My book club chose to read Everything I Never Told You for our book club meeting in November. The book follows the lives of the Lee family after the death of their daughter/sibling Lydia. While it was well-written and thought-provoking, it wasn’t in my usual genre, so I didn’t enjoy it as much as others would have.
Lydia is dead. But they don’t know this yet.
So begins this exquisite novel about a Chinese American family living in 1970s small-town Ohio. Lydia is the favorite child of Marilyn and James Lee, and her parents are determined that she will fulfill the dreams they were unable to pursue. But when Lydia’s body is found in the local lake, the delicate balancing act that has been keeping the Lee family together is destroyed, tumbling them into chaos.
A profoundly moving story of family, secrets, and longing, Everything I Never Told You is both a gripping page-turner and a sensitive family portrait, uncovering the ways in which mothers and daughters, fathers and sons, and husbands and wives struggle, all their lives, to understand one another.
This book is definitely character-driven, rather than plot-driven. It focuses on each of Lydia’s surviving family members and doesn’t have a lot of action. There is a sad undertone running throughout the story, too, which makes sense since Lydia has recently died in the beginning of the book. These things combined to make me less engrossed in this story than I could have been. It is a testament to the author’s stellar writing, though, that I not only finished this book, but was more or less interested the whole way through!
The Lee family consists of the following characters:
- Marilyn, Lydia’s mother, who gave up her dreams of becoming a doctor in order to raise her children.
- James, Lydia’s father, was the son of Asian immigrants (I think they were Chinese, but I’m not positive) who wanted to fit in with his predominately white classmates and, once he grew up, society in general.
- Nath, short for Nathan, was Lydia’s older brother, who dreamed of space and astronauts while being shunted to the side by his parents in favor of Lydia.
- Lydia, Marilyn and James’s daughter, whose shoulders were weighted down by the expectations her parents put on her that she should succeed where they had failed.
- Hannah, Nath and Lydia’s younger sister, was the severely neglected child who just wanted to comfort everyone after Lydia’s death, but didn’t know how.
These characters are completely fleshed out really well. We see their hopes, their quirks, their faults, etc. in the present as well as through flashbacks of their pasts. I really liked how well we got to know each character. I think my favorite character was Hannah because she didn’t get the love and attention she needed, which made me want to step into the story and shower her with attention and love.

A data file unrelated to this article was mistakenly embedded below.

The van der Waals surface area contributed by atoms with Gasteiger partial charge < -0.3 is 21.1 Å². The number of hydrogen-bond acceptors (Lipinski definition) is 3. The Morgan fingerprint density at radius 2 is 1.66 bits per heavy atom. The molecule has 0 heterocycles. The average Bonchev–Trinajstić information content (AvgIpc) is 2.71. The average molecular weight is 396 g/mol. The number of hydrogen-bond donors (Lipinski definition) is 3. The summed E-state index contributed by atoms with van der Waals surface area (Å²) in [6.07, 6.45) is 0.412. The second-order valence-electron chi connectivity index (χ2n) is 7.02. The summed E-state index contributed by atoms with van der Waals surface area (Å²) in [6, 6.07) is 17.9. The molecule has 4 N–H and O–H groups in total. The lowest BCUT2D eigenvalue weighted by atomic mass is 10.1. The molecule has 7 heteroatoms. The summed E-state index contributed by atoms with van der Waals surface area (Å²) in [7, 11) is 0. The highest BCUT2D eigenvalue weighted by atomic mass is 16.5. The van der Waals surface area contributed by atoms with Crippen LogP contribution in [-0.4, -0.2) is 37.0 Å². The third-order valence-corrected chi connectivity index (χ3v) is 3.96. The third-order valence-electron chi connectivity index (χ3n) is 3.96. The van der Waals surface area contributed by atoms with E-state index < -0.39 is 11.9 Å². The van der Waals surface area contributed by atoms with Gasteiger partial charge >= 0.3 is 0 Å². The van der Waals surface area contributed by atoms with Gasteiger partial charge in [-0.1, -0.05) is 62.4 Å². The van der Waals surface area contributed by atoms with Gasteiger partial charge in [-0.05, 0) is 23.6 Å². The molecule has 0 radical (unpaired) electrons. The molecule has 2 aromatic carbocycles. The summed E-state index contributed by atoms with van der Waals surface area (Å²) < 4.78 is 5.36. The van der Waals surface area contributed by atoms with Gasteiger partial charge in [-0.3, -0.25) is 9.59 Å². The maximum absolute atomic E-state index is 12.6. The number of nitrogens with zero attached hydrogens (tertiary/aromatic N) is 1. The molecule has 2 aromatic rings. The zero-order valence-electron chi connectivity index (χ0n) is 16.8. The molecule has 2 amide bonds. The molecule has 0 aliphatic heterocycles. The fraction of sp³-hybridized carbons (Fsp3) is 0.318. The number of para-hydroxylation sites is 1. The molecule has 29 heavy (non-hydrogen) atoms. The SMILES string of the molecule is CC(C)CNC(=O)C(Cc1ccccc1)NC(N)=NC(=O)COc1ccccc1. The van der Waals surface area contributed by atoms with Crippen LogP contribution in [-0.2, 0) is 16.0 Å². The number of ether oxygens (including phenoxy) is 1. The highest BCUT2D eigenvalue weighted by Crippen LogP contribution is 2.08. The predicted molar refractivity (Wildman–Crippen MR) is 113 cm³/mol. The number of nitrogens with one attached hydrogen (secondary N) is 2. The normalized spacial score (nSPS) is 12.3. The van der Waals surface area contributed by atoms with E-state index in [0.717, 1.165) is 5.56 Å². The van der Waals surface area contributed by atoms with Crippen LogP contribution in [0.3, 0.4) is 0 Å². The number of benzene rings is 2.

In order to get such fleshed-out characters in Everything I Never Told You, the author shifted from one character’s perspective to another quite frequently. These changes usually came without warning, often within a paragraph. While I was able to follow these shifts most of the time, there were some spots where I got confused. For example, on page 18, it switches from Nath’s thoughts to James’s thoughts. I didn’t realize there had been a shift of focus and wondered why Lydia was asking her brother for money to see a movie. I had to reread a few sentences before I realized that the focus had changed to James’s perspective.
***MAJOR SPOILER IN THE FOLLOWING PARAGRAPH***
Near the end of the book, we finally find out how Lydia drowned. Basically, she rows out into the middle of the lake near her house in a rowboat. She becomes somewhat euphoric and thinks that all her problems will be solved if she can just swim to shore despite not knowing how to swim. It was just really weird that she forgot that she can’t swim. And the way she became really optimistic was odd, as well. I don’t know, it just seemed kind of anticlimactic and wasn’t at all what I was expecting would happen.
***END OF SPOILERS***
Despite the closure we get in the end of the book, I still wonder how these characters are going to behave in the future. For example, is Hannah going to be able to interact normally with people when she grows up since she’s had so little affection in her life thus far? Will she allow people to walk all over her in exchange for a little praise or attention? Something tells me that Nath and Hannah won’t have great relationships with their spouses and/or children in the future.
Everything I Never Told You is definitely a character-based book, not an action-based book. I don’t usually get sucked into character exploration stories, so the fact that this one was somewhat interesting to me was a surprise. It definitely wasn’t unputdownable, but I did enjoy it enough that I was able to read it without getting bored. I give this book 3 out of 5 stars!
Quotes I Liked:
But she’d felt as if she’d found a locked door in a familiar room: Lydia, still small enough to cradle, had secrets. – Pgs. 4-5
She replaces the phone number on the board, her damp fingers smudging the ink so that the digits blur as if in a strong wind, or underwater. – Pg. 6